Will Dallas go to a non-response policy for burglar alarms?
Stan Martin of SIAC and Chris Russell of the North Texas Alarm Association both hope not, and they're working to make sure that Dallas doesn't move down the path to non-response, or as some call it, verified response.
The brou-ha-ha started on July 21 when a news report from Dallas CBS affiliate Channel 11 reported that Dallas Chief of Police David Kunkle was going to propose a major alarm policy change to the city council. According to Kunkle, the city was dealing with a high number of false alarms â€“ out of some 62,000 reported burglar alarms, some 60,000 or so were false, requiring some 47,000 man hours of time â€“ and his response would have been to have the city's police force stop responding to all security alarms except for panic and hold-up alarms unless the alarms were visually verified.
Fortunately, with the news break on CBS 11 and the subsequent response from the NTAA and SIAC, the challenge may have been averted. Martin and Russell have been working the phones to get in touch with Dallas City Council members to alert them to what a non-response policy would mean and how it would affect the citizenship.
But what seemed to hit home the most to the council members according to Martin and Russell was that the recently passed state law governing alarm ordinances would keep the city out of significant money if the town went to a non-response.
"The recent change in state law prohibits the collecting of a fine for a false alarm if they don't respond," explains Russell, who serves as president of the NTAA. "That means missing some $4 million worth of income, money that's collected from the alarm permit fees and alarm fines."
Russell estimates that with the new law, which allows changes in how alarm ordinances can collect fines and fees, the income from alarm permitting and false alarm fines could even top $5 million for the city.
With the news story from CBS 11 and response from SIAC and NTAA (and involvement from the National Electronic Security Alliance (NESA) and the TBFAA), however, Kunkle's proposal to the city council has been backed off. According to Martin, the recommendation has been rerouted to the city's Public Safety Committee, a group which is comprised of some council members, but which doesn't have the ordinance enacting power that the full council does.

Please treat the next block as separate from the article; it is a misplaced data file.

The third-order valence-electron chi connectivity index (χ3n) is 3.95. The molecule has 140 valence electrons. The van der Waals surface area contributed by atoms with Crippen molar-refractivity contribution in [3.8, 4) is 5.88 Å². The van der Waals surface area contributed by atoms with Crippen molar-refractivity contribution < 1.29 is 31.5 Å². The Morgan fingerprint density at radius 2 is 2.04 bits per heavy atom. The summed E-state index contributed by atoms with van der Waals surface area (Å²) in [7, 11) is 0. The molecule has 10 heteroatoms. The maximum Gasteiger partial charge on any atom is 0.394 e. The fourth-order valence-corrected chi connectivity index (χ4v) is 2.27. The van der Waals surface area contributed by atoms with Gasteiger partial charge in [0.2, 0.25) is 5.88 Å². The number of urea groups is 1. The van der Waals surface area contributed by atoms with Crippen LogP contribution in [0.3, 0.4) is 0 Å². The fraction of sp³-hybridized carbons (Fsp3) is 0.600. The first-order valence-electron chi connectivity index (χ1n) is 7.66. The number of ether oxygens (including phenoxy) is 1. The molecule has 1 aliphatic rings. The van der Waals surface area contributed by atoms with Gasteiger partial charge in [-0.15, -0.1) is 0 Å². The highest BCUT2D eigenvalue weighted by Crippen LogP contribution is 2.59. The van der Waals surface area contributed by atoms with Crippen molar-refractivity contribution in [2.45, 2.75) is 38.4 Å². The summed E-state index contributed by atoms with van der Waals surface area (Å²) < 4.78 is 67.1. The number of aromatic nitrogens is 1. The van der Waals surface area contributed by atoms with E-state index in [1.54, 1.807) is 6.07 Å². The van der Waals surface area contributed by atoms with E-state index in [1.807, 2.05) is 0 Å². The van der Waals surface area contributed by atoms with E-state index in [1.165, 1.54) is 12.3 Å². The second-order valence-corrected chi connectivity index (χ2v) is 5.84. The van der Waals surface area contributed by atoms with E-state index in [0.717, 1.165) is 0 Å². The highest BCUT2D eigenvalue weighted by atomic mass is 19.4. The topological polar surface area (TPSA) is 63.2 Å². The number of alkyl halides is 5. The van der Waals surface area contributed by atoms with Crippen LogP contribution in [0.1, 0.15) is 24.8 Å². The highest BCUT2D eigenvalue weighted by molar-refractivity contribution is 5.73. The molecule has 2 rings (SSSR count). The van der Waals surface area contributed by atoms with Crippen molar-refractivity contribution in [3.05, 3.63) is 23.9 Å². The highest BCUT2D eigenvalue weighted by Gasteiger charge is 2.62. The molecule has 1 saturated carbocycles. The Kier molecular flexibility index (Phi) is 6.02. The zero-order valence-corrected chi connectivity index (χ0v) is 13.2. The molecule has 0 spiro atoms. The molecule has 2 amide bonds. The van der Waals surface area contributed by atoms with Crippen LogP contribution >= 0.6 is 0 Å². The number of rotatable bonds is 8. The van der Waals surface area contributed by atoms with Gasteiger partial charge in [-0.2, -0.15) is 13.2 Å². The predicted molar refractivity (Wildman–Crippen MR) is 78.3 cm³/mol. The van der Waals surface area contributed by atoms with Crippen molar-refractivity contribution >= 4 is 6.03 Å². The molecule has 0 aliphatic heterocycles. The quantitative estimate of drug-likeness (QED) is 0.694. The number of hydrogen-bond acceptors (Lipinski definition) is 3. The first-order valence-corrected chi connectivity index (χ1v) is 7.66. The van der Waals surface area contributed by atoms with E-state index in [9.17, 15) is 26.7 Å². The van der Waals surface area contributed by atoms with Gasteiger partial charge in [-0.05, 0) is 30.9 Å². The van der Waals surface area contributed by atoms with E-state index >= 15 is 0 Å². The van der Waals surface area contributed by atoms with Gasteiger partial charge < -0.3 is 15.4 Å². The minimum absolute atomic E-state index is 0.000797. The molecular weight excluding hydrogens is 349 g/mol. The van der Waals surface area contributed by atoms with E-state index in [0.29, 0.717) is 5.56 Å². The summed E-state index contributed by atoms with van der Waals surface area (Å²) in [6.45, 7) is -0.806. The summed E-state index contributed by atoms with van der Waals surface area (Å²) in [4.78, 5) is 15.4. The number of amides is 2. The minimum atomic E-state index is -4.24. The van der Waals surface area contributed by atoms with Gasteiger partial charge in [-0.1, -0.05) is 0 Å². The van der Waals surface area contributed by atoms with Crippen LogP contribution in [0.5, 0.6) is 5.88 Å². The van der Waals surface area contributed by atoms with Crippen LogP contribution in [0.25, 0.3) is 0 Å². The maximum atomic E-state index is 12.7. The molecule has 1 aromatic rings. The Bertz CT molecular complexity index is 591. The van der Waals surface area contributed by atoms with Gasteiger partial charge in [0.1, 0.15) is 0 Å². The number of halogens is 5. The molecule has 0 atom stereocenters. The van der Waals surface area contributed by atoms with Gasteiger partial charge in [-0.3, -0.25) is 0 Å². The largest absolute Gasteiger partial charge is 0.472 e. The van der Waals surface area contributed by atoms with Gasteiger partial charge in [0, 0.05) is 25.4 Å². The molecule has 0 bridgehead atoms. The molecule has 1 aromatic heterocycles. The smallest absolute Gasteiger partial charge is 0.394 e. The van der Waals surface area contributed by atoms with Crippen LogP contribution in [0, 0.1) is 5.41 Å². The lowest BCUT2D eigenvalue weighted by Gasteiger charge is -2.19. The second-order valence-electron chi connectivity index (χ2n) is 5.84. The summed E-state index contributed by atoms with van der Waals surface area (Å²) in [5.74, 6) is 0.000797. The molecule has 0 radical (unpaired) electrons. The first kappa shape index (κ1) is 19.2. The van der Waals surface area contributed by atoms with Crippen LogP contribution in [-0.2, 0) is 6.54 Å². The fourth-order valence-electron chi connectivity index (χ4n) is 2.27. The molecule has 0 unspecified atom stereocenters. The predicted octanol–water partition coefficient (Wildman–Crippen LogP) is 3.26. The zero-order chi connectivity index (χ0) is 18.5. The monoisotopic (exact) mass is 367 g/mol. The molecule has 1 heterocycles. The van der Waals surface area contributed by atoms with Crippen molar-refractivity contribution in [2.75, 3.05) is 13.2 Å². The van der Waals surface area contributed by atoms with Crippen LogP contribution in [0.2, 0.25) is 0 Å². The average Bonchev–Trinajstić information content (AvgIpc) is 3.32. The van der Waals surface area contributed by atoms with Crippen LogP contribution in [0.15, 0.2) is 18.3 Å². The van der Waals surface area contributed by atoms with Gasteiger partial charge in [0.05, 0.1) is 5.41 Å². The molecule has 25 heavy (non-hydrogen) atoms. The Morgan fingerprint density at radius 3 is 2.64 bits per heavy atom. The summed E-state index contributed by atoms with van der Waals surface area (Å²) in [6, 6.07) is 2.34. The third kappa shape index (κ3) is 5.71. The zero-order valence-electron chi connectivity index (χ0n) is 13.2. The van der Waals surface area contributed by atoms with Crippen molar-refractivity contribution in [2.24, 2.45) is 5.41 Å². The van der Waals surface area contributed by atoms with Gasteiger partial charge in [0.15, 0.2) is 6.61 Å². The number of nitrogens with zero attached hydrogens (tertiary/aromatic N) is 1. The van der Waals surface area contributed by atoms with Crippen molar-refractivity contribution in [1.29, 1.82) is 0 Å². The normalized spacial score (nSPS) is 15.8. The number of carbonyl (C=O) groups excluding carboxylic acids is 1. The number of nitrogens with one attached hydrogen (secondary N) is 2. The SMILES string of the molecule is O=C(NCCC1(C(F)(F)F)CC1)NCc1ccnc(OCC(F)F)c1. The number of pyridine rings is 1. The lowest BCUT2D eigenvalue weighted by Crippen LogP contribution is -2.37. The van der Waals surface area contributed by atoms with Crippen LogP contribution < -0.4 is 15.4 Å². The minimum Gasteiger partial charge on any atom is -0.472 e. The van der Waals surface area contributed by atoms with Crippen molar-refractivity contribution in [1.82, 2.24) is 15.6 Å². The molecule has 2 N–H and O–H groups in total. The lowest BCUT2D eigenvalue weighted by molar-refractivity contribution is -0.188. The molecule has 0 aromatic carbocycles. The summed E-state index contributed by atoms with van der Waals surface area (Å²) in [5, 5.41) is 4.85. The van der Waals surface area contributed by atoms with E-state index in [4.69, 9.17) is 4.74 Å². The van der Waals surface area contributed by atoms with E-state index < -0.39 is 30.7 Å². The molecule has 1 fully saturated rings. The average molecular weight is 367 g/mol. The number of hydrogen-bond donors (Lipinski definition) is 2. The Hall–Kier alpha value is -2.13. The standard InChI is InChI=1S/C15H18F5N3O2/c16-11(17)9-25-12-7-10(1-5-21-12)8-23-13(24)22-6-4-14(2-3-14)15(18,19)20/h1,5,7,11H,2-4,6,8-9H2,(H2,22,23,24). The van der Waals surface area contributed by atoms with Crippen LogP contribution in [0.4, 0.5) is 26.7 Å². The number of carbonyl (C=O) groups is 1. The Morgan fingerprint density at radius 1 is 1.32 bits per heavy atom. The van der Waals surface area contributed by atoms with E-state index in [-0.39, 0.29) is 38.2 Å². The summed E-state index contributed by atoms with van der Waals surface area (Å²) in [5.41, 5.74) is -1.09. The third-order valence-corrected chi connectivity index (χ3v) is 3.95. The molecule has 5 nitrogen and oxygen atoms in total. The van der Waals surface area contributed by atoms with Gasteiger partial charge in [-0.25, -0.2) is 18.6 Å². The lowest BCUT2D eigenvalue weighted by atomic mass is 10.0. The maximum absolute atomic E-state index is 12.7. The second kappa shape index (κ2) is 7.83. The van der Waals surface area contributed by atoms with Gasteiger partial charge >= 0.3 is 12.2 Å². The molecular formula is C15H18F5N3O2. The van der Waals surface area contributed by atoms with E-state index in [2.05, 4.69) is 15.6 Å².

To Martin, this represents a "de-escalation" of the situation.
"He [Kunkle] tells us that he's going to ask that the council refer it back to him," explains Martin. "He's got a lot of other things to deal with, and I think this is not something that he wanted to get into with the citizenship, and of course, we think it's a good decision to do that."
Even if the recommendation does made it to council, says Martin, the new state law may not make it so easy to become part of the city's code. The new law requires a public comment period, explains Martin, so alarm ordinance changes can get voiced in the community before they can be approved or disapproved.
As it stands now, the first time the Dallas Public Safety Committee can examine the chief's proposal will be August 15, since the group meets the first and third Monday of each month. That means that if the committee does recommend the proposal go before the council, the council wouldn't be able to look at it until August 16 at the very earliest. That changes any "high-speed" approach to passing an ordinance change, but it doesn't mean that the possibility of a non-response policy is dead in the water, and Russell says they're acting like it's still very much a possibility.
While the relationship with the city of Dallas has been positive in this instance, says Martin, the scenario isn't always this good in many municipalities.
"The industry is often demonized as rallying the customers and getting them upset," he explains, "but it's not us who is affected by these changes. We'll adjust to the laws if they require a guard verify the alarm or permits or fines, but the real losers are the citizens who often don't realize what's going to happen until it's too late."
Look for more reports on the status of this ordinance, as reported on SecurityInfoWatch.com.
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